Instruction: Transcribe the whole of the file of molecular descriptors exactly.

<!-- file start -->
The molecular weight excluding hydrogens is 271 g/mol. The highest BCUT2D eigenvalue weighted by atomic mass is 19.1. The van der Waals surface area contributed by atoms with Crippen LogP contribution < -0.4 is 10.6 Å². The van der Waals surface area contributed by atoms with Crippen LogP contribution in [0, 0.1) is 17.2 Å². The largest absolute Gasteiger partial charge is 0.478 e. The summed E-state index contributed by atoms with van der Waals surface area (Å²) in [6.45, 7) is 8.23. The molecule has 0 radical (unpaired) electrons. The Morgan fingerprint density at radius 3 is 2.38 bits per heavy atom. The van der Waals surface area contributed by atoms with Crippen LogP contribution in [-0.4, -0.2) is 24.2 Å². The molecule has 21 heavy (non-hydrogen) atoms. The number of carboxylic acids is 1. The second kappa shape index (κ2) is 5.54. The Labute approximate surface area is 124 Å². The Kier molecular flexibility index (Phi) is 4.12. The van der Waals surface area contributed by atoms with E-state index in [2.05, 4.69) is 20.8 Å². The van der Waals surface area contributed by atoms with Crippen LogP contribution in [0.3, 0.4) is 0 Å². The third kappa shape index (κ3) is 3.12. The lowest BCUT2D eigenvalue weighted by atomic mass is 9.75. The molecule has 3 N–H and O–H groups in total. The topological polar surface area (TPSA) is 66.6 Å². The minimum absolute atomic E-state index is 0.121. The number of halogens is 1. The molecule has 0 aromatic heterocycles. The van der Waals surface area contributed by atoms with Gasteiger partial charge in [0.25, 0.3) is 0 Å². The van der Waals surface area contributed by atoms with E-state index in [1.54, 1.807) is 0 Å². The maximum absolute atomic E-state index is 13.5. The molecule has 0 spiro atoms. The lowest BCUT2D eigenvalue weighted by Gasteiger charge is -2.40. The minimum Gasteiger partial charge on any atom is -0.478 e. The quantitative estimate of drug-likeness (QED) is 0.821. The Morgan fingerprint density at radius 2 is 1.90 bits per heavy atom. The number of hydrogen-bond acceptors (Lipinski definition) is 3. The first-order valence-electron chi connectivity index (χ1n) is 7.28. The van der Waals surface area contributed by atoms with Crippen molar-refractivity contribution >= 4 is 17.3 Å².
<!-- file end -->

The molecular weight excluding hydrogens is 271 g/mol. The highest BCUT2D eigenvalue weighted by atomic mass is 19.1. The van der Waals surface area contributed by atoms with Crippen LogP contribution < -0.4 is 10.6 Å². The van der Waals surface area contributed by atoms with Crippen LogP contribution in [0, 0.1) is 17.2 Å². The largest absolute Gasteiger partial charge is 0.478 e. The summed E-state index contributed by atoms with van der Waals surface area (Å²) in [6.45, 7) is 8.23. The molecule has 0 radical (unpaired) electrons. The Morgan fingerprint density at radius 3 is 2.38 bits per heavy atom. The van der Waals surface area contributed by atoms with Crippen LogP contribution in [-0.4, -0.2) is 24.2 Å². The molecule has 21 heavy (non-hydrogen) atoms. The number of carboxylic acids is 1. The second kappa shape index (κ2) is 5.54. The Labute approximate surface area is 124 Å². The Kier molecular flexibility index (Phi) is 4.12. The van der Waals surface area contributed by atoms with E-state index in [2.05, 4.69) is 20.8 Å². The van der Waals surface area contributed by atoms with Crippen LogP contribution in [0.3, 0.4) is 0 Å². The third kappa shape index (κ3) is 3.12. The lowest BCUT2D eigenvalue weighted by atomic mass is 9.75. The molecule has 3 N–H and O–H groups in total. The topological polar surface area (TPSA) is 66.6 Å². The minimum absolute atomic E-state index is 0.121. The number of halogens is 1. The molecule has 0 aromatic heterocycles. The van der Waals surface area contributed by atoms with Gasteiger partial charge in [0.25, 0.3) is 0 Å². The van der Waals surface area contributed by atoms with E-state index in [1.54, 1.807) is 0 Å². The maximum absolute atomic E-state index is 13.5. The molecule has 0 spiro atoms. The lowest BCUT2D eigenvalue weighted by Gasteiger charge is -2.40. The minimum Gasteiger partial charge on any atom is -0.478 e. The quantitative estimate of drug-likeness (QED) is 0.821. The Morgan fingerprint density at radius 2 is 1.90 bits per heavy atom. The number of hydrogen-bond acceptors (Lipinski definition) is 3. The first-order valence-electron chi connectivity index (χ1n) is 7.28. The van der Waals surface area contributed by atoms with Crippen molar-refractivity contribution >= 4 is 17.3 Å².